April 1, 2015, by Oliver Thomas

The Night Raid

Helen Lovatt considers Caroline Lawrence’s The Night Raid and writing about the classical world for children.



Several people in my Independent Second Year Project group have decided to write for an audience of children. We have been discussing how this can make a difference to your writing in both style and content. For instance, one project is about Roman magic. Can you include love magic? What about demeaning images of witches? What about violent scenes? Lucan’s Erichtho who kisses a corpse to pull out its tongue – probably not on? Canidia, who sacrifices a young boy in Horace Epode 5?

An interesting case study on this, and on how you write differently for less able readers, is Caroline Lawrence’s reworking of Aeneid 9 for dyslexic teenage boys. The Night Raid is designed to engage older reluctant readers by tackling difficult subject matter in simple language. The Aeneid is not often adapted for children – much less often than the Odyssey, although another honourable exception is Blood of Wolves by Sulari Gentill, which my nine-year-old daughter has read many times. In particular, the Nisus and Euryalus episode is difficult both for its violence and its latent sexuality. Their mutual death-in-love is the climax of the episode.

Lawrence’s discussion of the writing process makes some specific stylistic points which my students might find helpful: paraphrase difficult words; rewrite adverbs with verbs; have a killer first paragraph. The simplification of names (‘Rye’ for Euryalus; ‘the Leader’ for Aeneas) is a tactic also used by Sulari Gentill, three of whose main characters are Mac (Machaon), Cad (Cadmus) and Ly (Lycon).

The ‘killer first paragraph’ is particularly interesting for me. Lawrence’s opening consists of very short paragraphs – at most three sentences, some just two or three words. It also replaces ideals of heroism with the reality of death and pain. The book is anti-epic in many respects: not just in its length and tight focus, but also in its grit.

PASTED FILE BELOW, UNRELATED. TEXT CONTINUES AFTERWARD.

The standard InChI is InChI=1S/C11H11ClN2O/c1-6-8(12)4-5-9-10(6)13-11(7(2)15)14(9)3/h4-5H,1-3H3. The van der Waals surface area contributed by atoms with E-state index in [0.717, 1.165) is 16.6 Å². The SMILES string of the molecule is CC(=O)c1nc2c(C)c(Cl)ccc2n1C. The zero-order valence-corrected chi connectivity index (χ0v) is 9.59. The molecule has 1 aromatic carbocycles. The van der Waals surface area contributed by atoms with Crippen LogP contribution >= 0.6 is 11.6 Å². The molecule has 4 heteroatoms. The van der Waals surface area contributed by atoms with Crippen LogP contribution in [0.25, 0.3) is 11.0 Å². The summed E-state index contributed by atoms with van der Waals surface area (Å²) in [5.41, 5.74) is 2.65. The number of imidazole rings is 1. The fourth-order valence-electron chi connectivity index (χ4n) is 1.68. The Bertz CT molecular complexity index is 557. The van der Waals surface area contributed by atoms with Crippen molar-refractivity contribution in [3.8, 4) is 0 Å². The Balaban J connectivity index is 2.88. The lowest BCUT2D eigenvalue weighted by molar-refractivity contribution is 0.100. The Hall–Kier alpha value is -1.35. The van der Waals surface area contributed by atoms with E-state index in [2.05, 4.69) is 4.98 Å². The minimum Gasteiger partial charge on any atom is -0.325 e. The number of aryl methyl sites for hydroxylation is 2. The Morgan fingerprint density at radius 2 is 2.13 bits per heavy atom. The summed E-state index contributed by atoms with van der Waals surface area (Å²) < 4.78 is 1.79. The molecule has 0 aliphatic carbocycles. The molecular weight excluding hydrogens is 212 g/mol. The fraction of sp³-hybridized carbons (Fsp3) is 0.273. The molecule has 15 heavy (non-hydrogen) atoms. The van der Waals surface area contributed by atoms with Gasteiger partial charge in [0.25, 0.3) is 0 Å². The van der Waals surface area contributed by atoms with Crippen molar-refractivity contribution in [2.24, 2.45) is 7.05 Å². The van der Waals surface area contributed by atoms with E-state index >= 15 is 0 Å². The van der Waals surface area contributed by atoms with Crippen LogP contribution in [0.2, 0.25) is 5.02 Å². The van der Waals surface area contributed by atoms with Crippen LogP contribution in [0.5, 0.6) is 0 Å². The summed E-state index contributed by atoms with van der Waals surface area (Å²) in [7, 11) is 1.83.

It certainly does not hold back on the violence. The story begins at the fall of Troy, with Nisus encountering Euryalus with his dead father – a small boy already determined to take revenge. The narrative arc of the episode is fundamentally changed by taking it back this far. Their love is the love of one young boy for another, and the story is more about the cost of revenge than love and the desire for glory. Rye’s first killing, of a man who ‘vomits up his life spirit along with scarlet blood and purple wine’ (p.58), is linked back to Nisus’ memory of their first meeting.

Juliette Harrisson argues in her review that the interpretation of Nisus and Euryalus’ relationship as friendship or a sexual relationship is left open by both Virgil and Lawrence. But that was not how I read it: Euryalus is beautiful, yes, and Nisus talks of his ‘lovely head’ as Virgil’s poppy simile is focalised through him, but in his last speech Nisus calls him ‘Little Rye’ and ‘my friend’. As they reunite in the afterlife, Nisus describes Euryalus as ‘A Trojan. And my friend.’ They hold hands and are happy to be together for ever, but there is no hint of any sexual love.

Night Raid coverThe presentation of the book is equally careful to avoid any hint of love as part of the story: the cover image is relentlessly military; although it features the pair together, they stand back to back, swords drawn. The tag-line on the inside fly-leaf reads ‘For Rye and Nisus, honour is everything.’ The back blurb sells the story as ‘a chance to win back their honour’ after the fall of Troy.

This is certainly a sophisticated and powerful retelling of the episode, made no less so by careful use of plain language and simple syntax. But as so often in children’s literature, violence remains much more acceptable than sexuality.



Top: Detail from Jean-Baptiste Roman’s Nisus and Euryalus (1827), © Marie-Lan Nguyen / Wikimedia Commons.

Right: Cover image from Lawrence’s blog (link above).

Posted in Classical receptionClassics and popular cultureISYPLatin poetryResearchTeaching